Vantage Blog

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21
Nov
2017

Winning through Resilience

There’s no doubt that to succeed in today’s challenging market requires a great deal of resilience. Personally and organisationally. Strategically and operationally. And, of course, most critically in leadership.

The Vantage Leaders Forum (a group of CEO’s, GM’s and business owners brought together by Vantage Strategy & Marketing) met again in November to explore this topic, and what it means for their teams and for themselves.

The forum kicked off with a focus on organisational orientation; in particular customer centricity. But not just in terms of the normal narrative which just about every business trots out via their values. The group instead explored the whole concept of Customer Success versus Customer Service. Is the organisation set up to engage with customers proactively or reactively? Is the focus around ensuring customers achieve real value from your product or service, or merely ensuring that they are satisfied? The concept has grown from SaaS or subscription based businesses but has a lot of resonance in how we could approach customer management.

Several of the CEO’s reflected that maybe their balance wasn’t quite right; too much time spent on servicing customers and sorting out problems, rather than ensuring that they are achieving ‘success’ in terms of the value they are extracting from the use of the business’s product or service.

We then added to this idea the concept of building emotional connection with customers, and the potential value that could deliver. The HBR article The new science of customer emotions generated a lot of discussion. Especially given the research data indicated that customers who were ‘emotionally connected’ were 52% more valuable (on average across 9 product categories) than those that were merely highly satisfied.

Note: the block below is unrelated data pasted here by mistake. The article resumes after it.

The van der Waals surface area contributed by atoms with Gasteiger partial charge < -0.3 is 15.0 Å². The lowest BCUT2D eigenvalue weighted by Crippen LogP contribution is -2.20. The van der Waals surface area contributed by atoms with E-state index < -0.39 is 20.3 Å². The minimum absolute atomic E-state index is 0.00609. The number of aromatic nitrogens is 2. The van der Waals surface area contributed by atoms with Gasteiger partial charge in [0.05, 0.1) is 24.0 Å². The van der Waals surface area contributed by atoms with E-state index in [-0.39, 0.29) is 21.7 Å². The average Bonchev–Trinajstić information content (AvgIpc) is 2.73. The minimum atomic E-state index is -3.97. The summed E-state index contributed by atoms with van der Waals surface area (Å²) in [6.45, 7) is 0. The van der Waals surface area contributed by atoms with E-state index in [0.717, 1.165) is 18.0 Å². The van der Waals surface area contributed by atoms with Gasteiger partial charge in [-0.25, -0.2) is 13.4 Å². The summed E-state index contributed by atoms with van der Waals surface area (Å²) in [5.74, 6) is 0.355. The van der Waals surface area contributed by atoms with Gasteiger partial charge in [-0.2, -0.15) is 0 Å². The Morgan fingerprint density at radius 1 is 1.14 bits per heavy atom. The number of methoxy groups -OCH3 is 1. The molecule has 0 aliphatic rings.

This of course raised the question as to the customer data businesses are using to drive their customer engagement strategies – satisfaction research, or insights as to how to engage and connect with customers at a deeper level. Not all organisations have the capability to do the sort of in depth research espoused in the HBR article. However, determining how best to uncover the key emotional motivators, and then using those to structure your customer journey and critical touch points, is something in reach of most…and now on the action list for a few of the group. 

The second half of the forum collaborated on what was required to build a strong and tenacious team – a key requirement for organisational resilience. We brainstormed all the key attributes, and then ranked them based on impact, with our final six being…

A good discussion then ensued around where the strengths and weaknesses were for each business, and the strategies they should undertake to close key gaps. 

Additionally, we explored avoiding blind spots when developing strategy, in particular when using scenario planning. We finished the day with an exercise aimed at enabling some personal reflection on how they behave and present to others as leaders.